Life in 2050 is an exhibition coinciding with the Sci-fi London film festival. Design studio Transmission and Proud Central Gallery have asked 22 artists to imagine how life would be in 2050, 40 years from now. When you think about it, it really isn’t that far away, but in context of the past 40 years and the exponential change that has already occured, I don’t think these are all that far fetched. I love how different the work is too. There are reinterpretations of a 1970′s past future (one of my personal favorite themes, which I even did my thesis on), fragments of psychedelia and the obligatory Star Wars inspired driods.
I couple of my favorite pieces are Dan McPharlin’s “Year One,” Tom Gallant’s “doubleplusungood.” Gallant uses the newspeak term doubleplusungood, meaning the worst, to help paint the picture of an Orwellian dystopia. According to his artist statement,”In 2050 Newspeak becomes the official language of Oceania in Orwell’s 1984. By then, according to UN figures, the world population, estimated to be 9.3 billion, will be unsustainable leading to use of vertical farms.” Scary to think about but necessary if we’re to rise above it. I’m drawn to McPharlin’s work because it draws directly from past-future visions that obviously have not come to pass. The catalog states, “His work pays homage to mid-century modernism, 70s sci-fi and surrealism but reimagined and reorganised into a past-future that never was and never will be.” This is something I’ve always touched on in my own work.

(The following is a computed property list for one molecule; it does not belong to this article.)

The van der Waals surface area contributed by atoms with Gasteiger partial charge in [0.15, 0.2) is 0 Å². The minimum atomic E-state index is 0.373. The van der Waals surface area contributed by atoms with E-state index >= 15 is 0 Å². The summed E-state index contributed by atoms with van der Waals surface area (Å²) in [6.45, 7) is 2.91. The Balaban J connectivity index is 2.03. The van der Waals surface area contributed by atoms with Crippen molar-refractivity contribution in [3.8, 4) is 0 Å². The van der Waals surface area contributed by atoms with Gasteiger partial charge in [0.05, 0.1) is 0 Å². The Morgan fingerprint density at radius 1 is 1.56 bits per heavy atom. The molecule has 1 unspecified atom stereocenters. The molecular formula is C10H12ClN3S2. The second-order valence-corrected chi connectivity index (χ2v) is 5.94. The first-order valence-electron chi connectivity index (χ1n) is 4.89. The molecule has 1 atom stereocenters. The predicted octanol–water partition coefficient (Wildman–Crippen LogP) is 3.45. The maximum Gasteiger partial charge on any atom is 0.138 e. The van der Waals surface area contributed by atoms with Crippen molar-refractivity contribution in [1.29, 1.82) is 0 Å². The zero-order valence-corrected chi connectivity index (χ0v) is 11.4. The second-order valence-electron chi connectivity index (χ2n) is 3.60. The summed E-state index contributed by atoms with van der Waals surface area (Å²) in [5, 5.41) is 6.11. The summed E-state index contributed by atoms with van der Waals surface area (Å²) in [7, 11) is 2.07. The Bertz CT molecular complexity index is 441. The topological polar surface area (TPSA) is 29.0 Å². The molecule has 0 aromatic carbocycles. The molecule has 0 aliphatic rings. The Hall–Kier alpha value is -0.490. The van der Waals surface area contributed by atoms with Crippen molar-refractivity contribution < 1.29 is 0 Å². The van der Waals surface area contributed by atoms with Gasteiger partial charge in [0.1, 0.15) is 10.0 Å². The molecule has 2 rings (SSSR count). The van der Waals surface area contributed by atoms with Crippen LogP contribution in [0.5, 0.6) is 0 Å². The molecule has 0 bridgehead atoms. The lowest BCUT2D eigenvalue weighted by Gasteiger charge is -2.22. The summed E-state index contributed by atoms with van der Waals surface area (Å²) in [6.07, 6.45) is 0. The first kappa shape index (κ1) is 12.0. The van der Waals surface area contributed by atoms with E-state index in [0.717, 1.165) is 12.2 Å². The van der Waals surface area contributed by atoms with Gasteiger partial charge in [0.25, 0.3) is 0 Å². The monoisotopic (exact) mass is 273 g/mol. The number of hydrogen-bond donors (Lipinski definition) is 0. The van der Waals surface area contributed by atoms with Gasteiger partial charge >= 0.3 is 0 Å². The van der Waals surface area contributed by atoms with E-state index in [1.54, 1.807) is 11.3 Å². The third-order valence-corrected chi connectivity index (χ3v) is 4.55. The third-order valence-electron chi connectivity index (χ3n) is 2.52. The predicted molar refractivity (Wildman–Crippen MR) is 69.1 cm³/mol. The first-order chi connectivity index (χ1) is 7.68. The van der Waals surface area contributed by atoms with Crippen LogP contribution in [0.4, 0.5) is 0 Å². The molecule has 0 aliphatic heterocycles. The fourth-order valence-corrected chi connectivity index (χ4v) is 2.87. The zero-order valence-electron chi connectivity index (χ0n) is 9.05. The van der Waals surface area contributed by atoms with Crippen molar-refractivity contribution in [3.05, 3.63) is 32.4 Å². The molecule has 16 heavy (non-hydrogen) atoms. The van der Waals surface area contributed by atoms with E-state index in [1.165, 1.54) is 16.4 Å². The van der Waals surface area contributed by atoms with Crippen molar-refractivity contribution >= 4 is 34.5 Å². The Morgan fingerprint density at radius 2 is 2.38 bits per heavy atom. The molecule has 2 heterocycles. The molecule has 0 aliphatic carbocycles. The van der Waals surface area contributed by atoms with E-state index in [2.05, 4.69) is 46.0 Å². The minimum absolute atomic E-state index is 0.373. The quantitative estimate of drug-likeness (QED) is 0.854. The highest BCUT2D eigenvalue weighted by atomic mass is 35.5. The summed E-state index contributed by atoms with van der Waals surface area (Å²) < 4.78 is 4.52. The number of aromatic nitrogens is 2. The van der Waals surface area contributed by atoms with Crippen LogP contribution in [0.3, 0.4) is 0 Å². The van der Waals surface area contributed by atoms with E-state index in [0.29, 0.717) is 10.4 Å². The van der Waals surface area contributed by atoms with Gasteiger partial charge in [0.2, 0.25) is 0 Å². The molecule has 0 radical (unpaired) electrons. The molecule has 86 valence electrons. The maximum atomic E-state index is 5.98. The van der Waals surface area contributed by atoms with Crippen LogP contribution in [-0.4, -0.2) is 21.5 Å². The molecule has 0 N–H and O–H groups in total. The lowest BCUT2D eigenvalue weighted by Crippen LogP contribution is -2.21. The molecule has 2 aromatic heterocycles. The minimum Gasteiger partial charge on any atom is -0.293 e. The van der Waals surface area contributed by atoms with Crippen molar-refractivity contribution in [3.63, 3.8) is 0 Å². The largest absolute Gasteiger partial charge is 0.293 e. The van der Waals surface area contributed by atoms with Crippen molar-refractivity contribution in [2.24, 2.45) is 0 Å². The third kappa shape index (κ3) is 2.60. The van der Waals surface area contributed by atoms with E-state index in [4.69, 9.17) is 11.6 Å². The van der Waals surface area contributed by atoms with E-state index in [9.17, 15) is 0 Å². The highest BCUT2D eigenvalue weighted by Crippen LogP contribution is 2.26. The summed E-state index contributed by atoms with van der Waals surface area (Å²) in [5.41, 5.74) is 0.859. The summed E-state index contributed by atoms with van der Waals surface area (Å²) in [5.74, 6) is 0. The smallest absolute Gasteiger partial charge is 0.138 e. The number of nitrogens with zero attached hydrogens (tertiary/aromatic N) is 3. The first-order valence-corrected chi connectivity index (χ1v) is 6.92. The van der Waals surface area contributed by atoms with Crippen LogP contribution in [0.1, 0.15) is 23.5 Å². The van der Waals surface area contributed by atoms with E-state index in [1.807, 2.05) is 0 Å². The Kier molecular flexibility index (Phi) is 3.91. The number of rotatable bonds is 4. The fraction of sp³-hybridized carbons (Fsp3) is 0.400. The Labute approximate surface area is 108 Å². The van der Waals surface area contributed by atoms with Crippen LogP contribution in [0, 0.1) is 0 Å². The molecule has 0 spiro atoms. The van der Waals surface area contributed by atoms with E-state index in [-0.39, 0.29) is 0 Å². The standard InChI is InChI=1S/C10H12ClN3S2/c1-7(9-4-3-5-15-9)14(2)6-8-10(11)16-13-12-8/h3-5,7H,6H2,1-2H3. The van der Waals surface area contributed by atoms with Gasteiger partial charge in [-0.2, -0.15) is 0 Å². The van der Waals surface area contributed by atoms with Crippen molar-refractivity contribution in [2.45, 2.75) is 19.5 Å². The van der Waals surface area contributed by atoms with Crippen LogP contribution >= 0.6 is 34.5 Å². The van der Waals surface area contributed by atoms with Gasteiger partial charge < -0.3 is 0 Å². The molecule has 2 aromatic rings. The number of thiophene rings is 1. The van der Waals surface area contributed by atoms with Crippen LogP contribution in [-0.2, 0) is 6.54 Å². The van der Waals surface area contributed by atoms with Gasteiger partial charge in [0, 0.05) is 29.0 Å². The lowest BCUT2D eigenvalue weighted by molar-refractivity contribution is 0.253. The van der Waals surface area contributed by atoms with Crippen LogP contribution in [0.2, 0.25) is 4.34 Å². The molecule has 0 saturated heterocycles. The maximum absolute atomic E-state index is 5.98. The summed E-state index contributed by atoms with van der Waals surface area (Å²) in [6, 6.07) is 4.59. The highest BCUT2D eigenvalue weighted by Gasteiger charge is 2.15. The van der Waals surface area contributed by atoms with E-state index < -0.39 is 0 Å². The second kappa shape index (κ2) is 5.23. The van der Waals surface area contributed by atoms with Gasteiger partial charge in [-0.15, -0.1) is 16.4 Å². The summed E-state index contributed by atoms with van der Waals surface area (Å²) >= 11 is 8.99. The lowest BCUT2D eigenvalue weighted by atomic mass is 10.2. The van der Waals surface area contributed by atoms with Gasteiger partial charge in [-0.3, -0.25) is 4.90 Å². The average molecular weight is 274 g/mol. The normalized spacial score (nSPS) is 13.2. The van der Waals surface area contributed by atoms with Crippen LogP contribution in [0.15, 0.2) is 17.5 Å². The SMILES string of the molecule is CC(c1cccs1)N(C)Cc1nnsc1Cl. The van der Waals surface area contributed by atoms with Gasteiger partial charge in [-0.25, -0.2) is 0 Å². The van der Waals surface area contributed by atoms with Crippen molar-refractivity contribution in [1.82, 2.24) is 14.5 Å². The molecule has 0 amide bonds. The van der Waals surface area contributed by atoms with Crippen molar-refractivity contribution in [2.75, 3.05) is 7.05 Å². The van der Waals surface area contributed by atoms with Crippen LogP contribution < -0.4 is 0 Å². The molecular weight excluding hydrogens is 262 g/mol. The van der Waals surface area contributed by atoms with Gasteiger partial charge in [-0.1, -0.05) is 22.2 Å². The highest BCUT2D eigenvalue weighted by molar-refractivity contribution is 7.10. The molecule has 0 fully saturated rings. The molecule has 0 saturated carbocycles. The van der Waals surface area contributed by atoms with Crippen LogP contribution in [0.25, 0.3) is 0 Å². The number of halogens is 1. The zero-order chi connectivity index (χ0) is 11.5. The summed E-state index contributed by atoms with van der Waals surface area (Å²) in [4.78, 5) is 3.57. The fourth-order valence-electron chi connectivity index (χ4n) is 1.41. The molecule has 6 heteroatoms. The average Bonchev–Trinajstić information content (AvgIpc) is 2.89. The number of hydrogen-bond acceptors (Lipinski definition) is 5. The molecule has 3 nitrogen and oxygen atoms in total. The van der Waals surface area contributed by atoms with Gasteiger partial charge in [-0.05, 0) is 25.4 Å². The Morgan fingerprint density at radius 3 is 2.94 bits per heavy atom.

And now for the winner as chosen by the curators… “‘Modern Romance’ by Arnold Steiner is a meditation on man kind’s quest for perfection. This post apocalyptic vision shows an extreme time where people have sacrificed their humanity and Natural resources in the ultimate quest for freedom from death. The blissful robots dancing celebrate the end of the human spirit and the biological world. Both seductive and repulsive, this image toys with our false hopes of a technologically brighter future.” Who doesn’t love a sepia toned robot dance surrounded by ancient technology? Complete with laser beams.
Food for thought.. enjoy.
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Think or Smile | Nathaniel Whitcomb © 2010